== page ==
Although the car was usually supplied as an open two-seater, an occasional rear seat and bolt-on steel hard top were available as extras.
The car was powered by a 1991 cc straight-4 OHV engine which initially produced 95 bhp (71 kW; 96 PS) increasing to 100 bhp at 5000 rpm. The four speed manual transmission could be supplemented by an overdrive unit on the top three ratios electrically operated and controlled by a switch on the dash. In 1956 the front brakes were changed from drums to discs, the TR3 thus becoming the first British series production car to be so fitted.
13,377 examples of the original "pre-facelift" TR3 were produced, of which 1286 were sold within the UK; the rest were exported mainly to the USA. As of Q1 2011 there were approximately 826 licensed and 115 SORN TR3/3a's registered with the DVLA.
In 1957 the TR3 was updated with various changes including a full width radiator grille and this facelifted model is now commonly referred to as the Triumph "TR3A". However the cars were not badged as such and the "TR3A" name was not used officially, as is evident from contemporary sales brochures. The "TR3A" was built between 1957 and 1962.
The "TR3A" was a minor update from the TR3. The updates included the new wide front grill, exterior door handles, lockable boot handle and came with a full tool kit as standard (this was an option on the TR3). The total production run of the "TR3A" was 58,236. This makes it the third best selling TR after the TR6 and TR7. It is estimated that only 9,500 of the original 58,000 built survive in the world today.
The Triumph TR3 was the first production car to include standard disc brakes, which were continued on the "TR3A" facelift. The car was known for its superior braking ability, making it an autocross favourite.
The "TR3A" is often seen in Vintage and Production racing today. The "TR3A", despite being almost 50 years old, is still competitive in the E-Production class of SCCA (Sports Car Club of America).
In June 1977, Road & Track magazine published an article titled "Driving Impressions: TR3A & TR250" in its 30th anniversary issue. It published a 0-60 mph time of 12.0 seconds, power output of 100 bhp (75 kW) at 4800 rpm, observed curb weight of 2,090 lb (950 kg) and fuel consumption of 28 miles per imperial gallon (10 L/100 km; 23 mpg-US).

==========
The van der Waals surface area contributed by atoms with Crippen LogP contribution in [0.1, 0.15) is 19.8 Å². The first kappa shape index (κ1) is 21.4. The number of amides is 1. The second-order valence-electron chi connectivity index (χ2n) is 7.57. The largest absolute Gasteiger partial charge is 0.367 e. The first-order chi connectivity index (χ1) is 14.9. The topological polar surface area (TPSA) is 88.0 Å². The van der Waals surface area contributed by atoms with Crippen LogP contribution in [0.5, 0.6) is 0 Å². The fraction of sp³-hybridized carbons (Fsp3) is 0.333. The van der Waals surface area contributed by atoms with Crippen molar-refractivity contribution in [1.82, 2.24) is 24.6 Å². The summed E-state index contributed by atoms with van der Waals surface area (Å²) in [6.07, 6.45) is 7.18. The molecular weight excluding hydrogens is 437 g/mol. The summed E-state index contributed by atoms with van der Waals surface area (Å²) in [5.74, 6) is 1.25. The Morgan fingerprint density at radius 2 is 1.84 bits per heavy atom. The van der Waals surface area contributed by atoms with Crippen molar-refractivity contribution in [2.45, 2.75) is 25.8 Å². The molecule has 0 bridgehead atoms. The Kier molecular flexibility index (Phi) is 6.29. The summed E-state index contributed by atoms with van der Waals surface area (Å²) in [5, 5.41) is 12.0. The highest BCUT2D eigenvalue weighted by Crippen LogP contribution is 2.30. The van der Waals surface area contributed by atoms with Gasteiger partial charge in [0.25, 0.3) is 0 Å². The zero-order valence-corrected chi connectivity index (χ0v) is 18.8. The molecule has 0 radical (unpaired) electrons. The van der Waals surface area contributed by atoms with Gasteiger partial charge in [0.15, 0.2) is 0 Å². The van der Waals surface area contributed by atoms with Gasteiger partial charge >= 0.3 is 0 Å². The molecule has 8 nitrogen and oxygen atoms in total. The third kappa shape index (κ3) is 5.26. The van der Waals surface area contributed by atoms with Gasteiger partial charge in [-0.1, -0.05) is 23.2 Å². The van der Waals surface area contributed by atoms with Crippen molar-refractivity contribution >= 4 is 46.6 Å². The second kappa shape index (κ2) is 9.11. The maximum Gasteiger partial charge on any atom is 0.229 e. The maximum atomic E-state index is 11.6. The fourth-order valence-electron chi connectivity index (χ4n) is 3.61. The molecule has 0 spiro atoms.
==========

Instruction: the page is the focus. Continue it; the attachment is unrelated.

The "Triumph TR3B" is an unofficial name given to the final version of the TR3, which was produced by the Triumph Motor Company (Standard Motor Company) in 1962. It was offered concurrent with the TR4, which started production in 1961. In fact, the "TR3B" was a special short production run produced in response to dealer concerns that the buying public might not welcome the TR4.
It had the body of the "TR3A" (Except that the body panels had raised stampings under the hood & trunk hinges and under the door handles. In addition, the wind screen was attached with bolts rather than the Dzus connectors used on "A" models.), but the 2,138 cc. engine and all synchromesh transmission of the TR4. The engine is a straight 4, push rod, 3 bearing, with wet liners. It had 9:1 compression and was very rigid. It was fitted with two H6 SU carburetors. It had 105 hp (78 kW) at 4,650 rpm and 172 N·m (127 ft·lbf) of torque at 3,350 rpm. It got around 20 miles per US gallon (12 L/100 km; 24 mpg-imp) to 30 miles per US gallon (7.8 L/100 km; 36 mpg-imp). The top speed was limited to about 110 mph (177 km/h). by the gear ratio, unless it had overdrive. Electrically triggered overdrive (Laycock-de-Normanville Type A) was available as an option and operated on 2nd, 3rd, and 4th gears. Appearance was identical to the "TR3A", and as such very similar to the TR3, except for a wider grill and door handles.
The suspension was by double A-arms, manganese bronze trunnion, coil springs and tube shocks at the front, optional anti-roll bar, and with worm and peg steering. Unlike MGs of the same period, the steering mechanism and linkage had considerable play and friction, which increased with wear.
The rear was conventional leaf springs, with solid axle and lever shocks, except that the (box) frame rails were slung under the axle (underslung*). The wheels were 15 inch diameter x 4.5" width (increased from 4" after the first few TR2s), with 48 spoke wire wheels optional. Wire wheels were usually painted, either body color or argent (silver), but matte chrome and bright chrome were also available. It had front disk brakes (the TR was the first production car to feature these as standard equipment) and rear drums with no power assist.
It weighed 2,137 lb (969 kg) which was significantly more than the Morgan +4 and the "Bath Tub" (pre-911) Porsches, but not much more than the MGA and MGB. All except the Morgan, which shared the same engine, were substantially less powerful.
Though, under most conditions it was very responsive and forgiving, it had a some handling vices. The chassis, which it shared with the TR2, TR3, TR3A and TR4 had limited wheel travel, and the car was somewhat tall and narrow for a high performance sports car. As a result, on very hard cornering, the inside rear wheel would lift, causing sudden over-steer due to the increased load on the outside rear tire. This was particularly true with increasingly common radial tires. The original TR2/3/3A suspension was built with older, bias ply tire designs in mind.
The "TR3B" is a true roadster, designed for sunny weather with removable rain protection. It has a convertible top (hood) that snaps on and off and removable side curtains, allowing very low doors with padding to rest one's arm on. There are holes in the floor, with rubber plugs, so that the originally-supplied jack might be used from inside the car, as did the Jaguar XK 120. The optional heater was poor and the shut-off valve was under the hood (bonnet). A third person could get behind the seats, if absolutely necessary.
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